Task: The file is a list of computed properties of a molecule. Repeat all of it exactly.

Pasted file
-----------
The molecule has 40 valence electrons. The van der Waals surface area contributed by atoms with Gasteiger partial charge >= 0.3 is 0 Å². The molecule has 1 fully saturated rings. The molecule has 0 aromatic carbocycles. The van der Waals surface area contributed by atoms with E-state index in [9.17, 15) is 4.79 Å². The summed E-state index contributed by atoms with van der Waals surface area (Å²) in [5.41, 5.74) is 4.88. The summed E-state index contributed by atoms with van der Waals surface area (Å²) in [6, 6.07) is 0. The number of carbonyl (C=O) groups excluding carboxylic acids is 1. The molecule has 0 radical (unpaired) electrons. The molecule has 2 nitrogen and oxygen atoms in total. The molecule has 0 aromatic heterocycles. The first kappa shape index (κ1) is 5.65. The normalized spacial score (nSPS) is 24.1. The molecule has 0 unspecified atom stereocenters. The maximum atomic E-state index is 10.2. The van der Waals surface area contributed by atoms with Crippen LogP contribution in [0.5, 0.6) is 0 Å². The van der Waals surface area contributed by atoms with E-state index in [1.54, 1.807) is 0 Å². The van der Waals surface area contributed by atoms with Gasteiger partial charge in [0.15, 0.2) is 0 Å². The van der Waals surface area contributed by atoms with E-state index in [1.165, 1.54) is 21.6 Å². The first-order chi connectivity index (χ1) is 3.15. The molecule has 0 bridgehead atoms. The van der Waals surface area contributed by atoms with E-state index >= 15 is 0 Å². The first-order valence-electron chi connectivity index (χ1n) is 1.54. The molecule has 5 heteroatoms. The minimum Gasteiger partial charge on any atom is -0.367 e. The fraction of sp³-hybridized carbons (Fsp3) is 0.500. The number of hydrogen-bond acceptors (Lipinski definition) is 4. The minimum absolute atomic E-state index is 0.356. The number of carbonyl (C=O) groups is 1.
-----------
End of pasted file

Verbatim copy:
The molecule has 40 valence electrons. The van der Waals surface area contributed by atoms with Gasteiger partial charge >= 0.3 is 0 Å². The molecule has 1 fully saturated rings. The molecule has 0 aromatic carbocycles. The van der Waals surface area contributed by atoms with E-state index in [9.17, 15) is 4.79 Å². The summed E-state index contributed by atoms with van der Waals surface area (Å²) in [5.41, 5.74) is 4.88. The summed E-state index contributed by atoms with van der Waals surface area (Å²) in [6, 6.07) is 0. The number of carbonyl (C=O) groups excluding carboxylic acids is 1. The molecule has 0 radical (unpaired) electrons. The molecule has 2 nitrogen and oxygen atoms in total. The molecule has 0 aromatic heterocycles. The first kappa shape index (κ1) is 5.65. The normalized spacial score (nSPS) is 24.1. The molecule has 0 unspecified atom stereocenters. The maximum atomic E-state index is 10.2. The van der Waals surface area contributed by atoms with Crippen LogP contribution in [0.5, 0.6) is 0 Å². The van der Waals surface area contributed by atoms with E-state index in [1.54, 1.807) is 0 Å². The van der Waals surface area contributed by atoms with Gasteiger partial charge in [0.15, 0.2) is 0 Å². The van der Waals surface area contributed by atoms with E-state index in [1.165, 1.54) is 21.6 Å². The first-order chi connectivity index (χ1) is 3.15. The molecule has 0 bridgehead atoms. The van der Waals surface area contributed by atoms with E-state index >= 15 is 0 Å². The first-order valence-electron chi connectivity index (χ1n) is 1.54. The molecule has 5 heteroatoms. The minimum Gasteiger partial charge on any atom is -0.367 e. The fraction of sp³-hybridized carbons (Fsp3) is 0.500. The number of hydrogen-bond acceptors (Lipinski definition) is 4. The minimum absolute atomic E-state index is 0.356. The number of carbonyl (C=O) groups is 1.